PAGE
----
May

12

Posted by : Monitor Admin | On : May 12, 2017

Jim walks for other kids like him, who are still stuck in the midst of domestic violence.


By Pearl Cantrell
Monitor Staff Writer
ATHENS–A 10-year-old boy is looking forward to the May 27 Walk a Mile in Her Shoes event taking place around the Athens courthouse. Why? He wants to do his part to show support for those other kids who are still in the middle of domestic violence.
The annual International Men’s March is held to further conversations about manhood, family relationships and the growing problem of domestic violence throughout the community.
This is Jim’s (not his real name) second year to participate. Both years he was sponsored anonymously for the fundraiser, benefitting the East Texas Crisis Center, located in Tyler and Athens.
He was just 7 when he was woken by the sound of gunshots in his Montgomery County house. All day, he’d watched his father fiddle with a gun he kept on his person, taking it out, putting it back, talking to himself. And now, he lives with the guilt of feeling he could have, should have, done something to prevent what happened to his mom.
Miraculously, his mom survived being shot through her left eye and out the back of her head, but she suffered brain damage, a faulty memory and the inability to cope with stress and intense emotional responses.
“When I was 6, I thought I had a perfect life, until my dad got mad and shot my mom,” Jim told The Monitor. “But looking back, I know now it wasn’t perfect. I walk for those who are still going through domestic violence.”
Of that night, he said: “I was sleeping in the living room, then I heard a POW! And my sister screaming. Then I saw her run out the door. The dog was barking. I went toward the room and saw Dad standing over her saying how sorry he was. He sent me outside to wait for the police. We went to the neighbor’s house and stayed there the rest of the night. I was so sad for over a month and thought it was a dream, but it wouldn’t go away. My sister (then 11) and I didn’t really talk about what happened.”
His parents became sweethearts in junior high school; and the abuse started even back then. “They just kind a grew into their abusive relationship,” one observer surmises.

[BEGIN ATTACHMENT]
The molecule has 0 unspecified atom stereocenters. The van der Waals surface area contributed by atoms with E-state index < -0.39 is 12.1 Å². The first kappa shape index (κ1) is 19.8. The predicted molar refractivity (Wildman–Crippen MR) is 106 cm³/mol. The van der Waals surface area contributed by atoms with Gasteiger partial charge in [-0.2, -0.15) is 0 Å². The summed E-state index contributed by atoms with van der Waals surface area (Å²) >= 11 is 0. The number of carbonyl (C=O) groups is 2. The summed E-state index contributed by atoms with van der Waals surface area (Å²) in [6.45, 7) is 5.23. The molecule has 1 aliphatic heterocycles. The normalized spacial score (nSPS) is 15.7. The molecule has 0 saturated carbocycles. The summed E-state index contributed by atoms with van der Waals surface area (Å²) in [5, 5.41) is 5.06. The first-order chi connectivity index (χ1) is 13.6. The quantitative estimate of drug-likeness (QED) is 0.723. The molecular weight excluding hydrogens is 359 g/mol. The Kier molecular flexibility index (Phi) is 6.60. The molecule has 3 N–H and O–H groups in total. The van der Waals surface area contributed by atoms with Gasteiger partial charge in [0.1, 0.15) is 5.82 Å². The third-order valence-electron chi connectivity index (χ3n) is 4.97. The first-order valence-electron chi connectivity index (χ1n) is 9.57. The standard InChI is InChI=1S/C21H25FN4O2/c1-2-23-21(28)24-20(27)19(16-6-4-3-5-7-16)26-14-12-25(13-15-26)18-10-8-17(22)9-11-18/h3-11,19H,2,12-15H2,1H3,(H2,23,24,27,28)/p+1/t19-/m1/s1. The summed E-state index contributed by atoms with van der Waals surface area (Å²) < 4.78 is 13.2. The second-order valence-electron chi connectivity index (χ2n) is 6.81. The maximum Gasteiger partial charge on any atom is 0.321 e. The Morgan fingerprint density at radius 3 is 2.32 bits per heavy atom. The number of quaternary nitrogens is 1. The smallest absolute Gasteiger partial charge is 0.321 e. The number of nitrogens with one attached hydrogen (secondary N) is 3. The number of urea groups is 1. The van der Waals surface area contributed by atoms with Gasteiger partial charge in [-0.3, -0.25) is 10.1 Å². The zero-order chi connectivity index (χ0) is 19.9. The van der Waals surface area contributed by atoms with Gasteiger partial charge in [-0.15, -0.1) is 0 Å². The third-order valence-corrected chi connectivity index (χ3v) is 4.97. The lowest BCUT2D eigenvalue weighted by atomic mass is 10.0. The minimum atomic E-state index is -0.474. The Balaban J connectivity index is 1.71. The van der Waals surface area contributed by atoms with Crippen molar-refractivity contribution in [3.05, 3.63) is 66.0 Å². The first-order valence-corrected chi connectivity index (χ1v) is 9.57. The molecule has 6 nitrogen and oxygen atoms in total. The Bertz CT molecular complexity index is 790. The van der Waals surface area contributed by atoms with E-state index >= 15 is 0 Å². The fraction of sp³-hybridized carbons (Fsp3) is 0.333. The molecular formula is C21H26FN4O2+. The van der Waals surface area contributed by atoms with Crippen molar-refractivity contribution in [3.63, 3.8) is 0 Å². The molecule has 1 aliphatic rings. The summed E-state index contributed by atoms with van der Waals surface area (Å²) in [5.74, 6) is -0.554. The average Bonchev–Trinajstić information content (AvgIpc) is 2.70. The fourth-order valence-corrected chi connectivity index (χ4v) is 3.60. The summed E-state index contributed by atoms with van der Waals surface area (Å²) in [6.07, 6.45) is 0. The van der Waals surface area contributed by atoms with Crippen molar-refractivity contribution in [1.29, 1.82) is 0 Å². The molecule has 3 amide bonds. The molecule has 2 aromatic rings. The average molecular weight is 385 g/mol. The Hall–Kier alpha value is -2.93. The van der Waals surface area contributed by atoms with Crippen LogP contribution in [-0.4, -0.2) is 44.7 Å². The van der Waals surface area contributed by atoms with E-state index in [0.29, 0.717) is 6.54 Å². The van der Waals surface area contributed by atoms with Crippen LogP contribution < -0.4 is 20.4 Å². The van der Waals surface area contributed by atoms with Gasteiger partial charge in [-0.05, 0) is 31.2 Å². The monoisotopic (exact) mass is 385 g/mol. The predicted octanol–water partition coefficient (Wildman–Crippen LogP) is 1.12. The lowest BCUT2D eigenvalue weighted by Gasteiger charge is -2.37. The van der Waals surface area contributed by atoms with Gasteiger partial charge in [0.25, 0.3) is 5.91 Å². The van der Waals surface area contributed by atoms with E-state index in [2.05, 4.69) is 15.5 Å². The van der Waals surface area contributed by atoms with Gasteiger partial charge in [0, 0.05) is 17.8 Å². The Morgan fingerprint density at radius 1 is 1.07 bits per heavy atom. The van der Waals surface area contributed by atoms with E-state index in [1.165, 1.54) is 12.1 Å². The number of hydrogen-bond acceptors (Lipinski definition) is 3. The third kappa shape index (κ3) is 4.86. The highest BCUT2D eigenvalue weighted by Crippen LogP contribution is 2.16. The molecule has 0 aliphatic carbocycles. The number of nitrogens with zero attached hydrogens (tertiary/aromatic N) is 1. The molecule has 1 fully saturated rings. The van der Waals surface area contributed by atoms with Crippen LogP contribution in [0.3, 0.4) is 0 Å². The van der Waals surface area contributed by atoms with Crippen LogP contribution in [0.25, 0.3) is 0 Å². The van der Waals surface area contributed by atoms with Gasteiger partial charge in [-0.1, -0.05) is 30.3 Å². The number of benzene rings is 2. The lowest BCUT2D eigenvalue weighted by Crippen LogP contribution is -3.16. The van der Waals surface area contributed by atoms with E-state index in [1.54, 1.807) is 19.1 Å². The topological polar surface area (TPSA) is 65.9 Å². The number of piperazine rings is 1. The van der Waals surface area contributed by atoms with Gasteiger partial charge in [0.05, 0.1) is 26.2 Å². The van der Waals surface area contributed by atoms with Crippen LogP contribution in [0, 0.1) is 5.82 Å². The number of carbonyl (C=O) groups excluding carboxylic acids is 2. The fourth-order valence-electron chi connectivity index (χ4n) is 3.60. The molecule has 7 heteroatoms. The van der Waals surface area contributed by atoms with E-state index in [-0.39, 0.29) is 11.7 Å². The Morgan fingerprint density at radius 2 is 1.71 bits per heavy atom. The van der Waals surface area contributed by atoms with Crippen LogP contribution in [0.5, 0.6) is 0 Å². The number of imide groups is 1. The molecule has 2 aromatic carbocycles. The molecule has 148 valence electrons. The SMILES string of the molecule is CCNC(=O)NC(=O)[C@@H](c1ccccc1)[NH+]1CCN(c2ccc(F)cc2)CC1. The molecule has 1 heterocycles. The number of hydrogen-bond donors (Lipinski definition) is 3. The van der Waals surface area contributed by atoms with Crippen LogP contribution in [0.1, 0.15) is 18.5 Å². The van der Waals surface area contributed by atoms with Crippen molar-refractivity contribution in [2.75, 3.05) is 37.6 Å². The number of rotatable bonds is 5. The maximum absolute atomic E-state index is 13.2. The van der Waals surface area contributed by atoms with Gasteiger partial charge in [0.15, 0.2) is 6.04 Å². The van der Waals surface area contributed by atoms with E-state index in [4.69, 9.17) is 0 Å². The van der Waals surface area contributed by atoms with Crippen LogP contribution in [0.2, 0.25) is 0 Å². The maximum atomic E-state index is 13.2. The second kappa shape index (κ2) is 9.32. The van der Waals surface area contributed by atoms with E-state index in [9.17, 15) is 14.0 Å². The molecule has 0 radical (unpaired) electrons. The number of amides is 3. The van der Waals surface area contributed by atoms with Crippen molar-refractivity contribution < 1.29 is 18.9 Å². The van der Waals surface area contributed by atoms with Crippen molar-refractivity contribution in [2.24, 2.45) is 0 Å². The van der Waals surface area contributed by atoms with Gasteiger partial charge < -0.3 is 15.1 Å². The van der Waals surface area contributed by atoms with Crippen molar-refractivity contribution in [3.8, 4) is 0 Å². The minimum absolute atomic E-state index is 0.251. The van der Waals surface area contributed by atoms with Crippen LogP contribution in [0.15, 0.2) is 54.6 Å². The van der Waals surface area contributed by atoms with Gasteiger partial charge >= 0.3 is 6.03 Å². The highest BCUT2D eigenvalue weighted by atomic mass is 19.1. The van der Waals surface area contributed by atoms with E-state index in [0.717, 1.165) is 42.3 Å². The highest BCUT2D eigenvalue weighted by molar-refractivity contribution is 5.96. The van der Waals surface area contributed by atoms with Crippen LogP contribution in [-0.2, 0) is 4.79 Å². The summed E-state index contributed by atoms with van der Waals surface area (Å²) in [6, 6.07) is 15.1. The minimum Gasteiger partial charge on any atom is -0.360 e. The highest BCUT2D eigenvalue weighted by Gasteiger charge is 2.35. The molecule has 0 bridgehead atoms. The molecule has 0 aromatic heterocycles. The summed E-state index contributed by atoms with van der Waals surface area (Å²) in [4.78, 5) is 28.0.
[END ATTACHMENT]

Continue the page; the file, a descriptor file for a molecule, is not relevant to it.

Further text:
Today, Jim envisions a future life of a playboy, surrounded by beautiful women around a swimming pool because he’s made it big as a comedian. “I’ve dedicated my life to comedy, because I don’t want to see people sad,” he said. As a fourth grader, last year, he said he got the reputation as the class clown, which he admits wasn’t always a good thing.
“Children involved in abuse will remember stuff they don’t ever want to remember – even if they want to erase it out of their minds,” he said. “I’ll probably never forget it.”
Jim and his sister have been living with a first cousin of their mother’s. For the couple, along with extended family, it’s been one legal battle after another, regarding Jim and his sister.
Their mother healed from her injuries and sees herself as a good mom and lonely for her kids. However, every temporary living situation near her kids has ended in her having to move away.
Every three or four months, she is convinced her kids and she would be better off together than apart and gets a legal aid attorney to take her case. Meanwhile those sheltering her children can no longer afford to lawyer up.
His mom found the latest opportunity to get her kids back through divorcing her jail-residing husband. She has been awarded custody.
On June 3, Jim and his 15-year-old sister will be going to live with their mom in a small trailer on the Texas coastline. She has no car and is still involved with alcohol.
“I love my mom, but I know it’s not safe to live with her,” Jim said.
His greatest hope in living with his mom is he’ll get to have his own electronics, maybe a cell phone, stuff he’s not allowed access to, now. His biggest fear is “seeing me or my sister getting involved in sexual assault,” he said.
He runs down a list of seven things he’s been taught to do to keep himself safe, which includes screaming, fighting back, running away, jumping out of a car, taking a photo or video and calling for help.
The woman he calls grandma describes Jim as frozen in time, emotionally to the age of 7 and suffering from post-traumatic stress disorder.
“They both could have a chance given some help and stability and an example of healthy living,” Grandma says. “But in these cases of domestic abuse and the (divorce) courts, the effects on the children are rarely taken into consideration.”
Jim’s foster family hopes and prays when the children have to be separated from their mother (again), an occurrence they are certain will happen, that their case for custody will finally be transferred to Henderson County and their guardianship will be firmly established. “That’s what we’re praying for,” foster mom and grandma agree.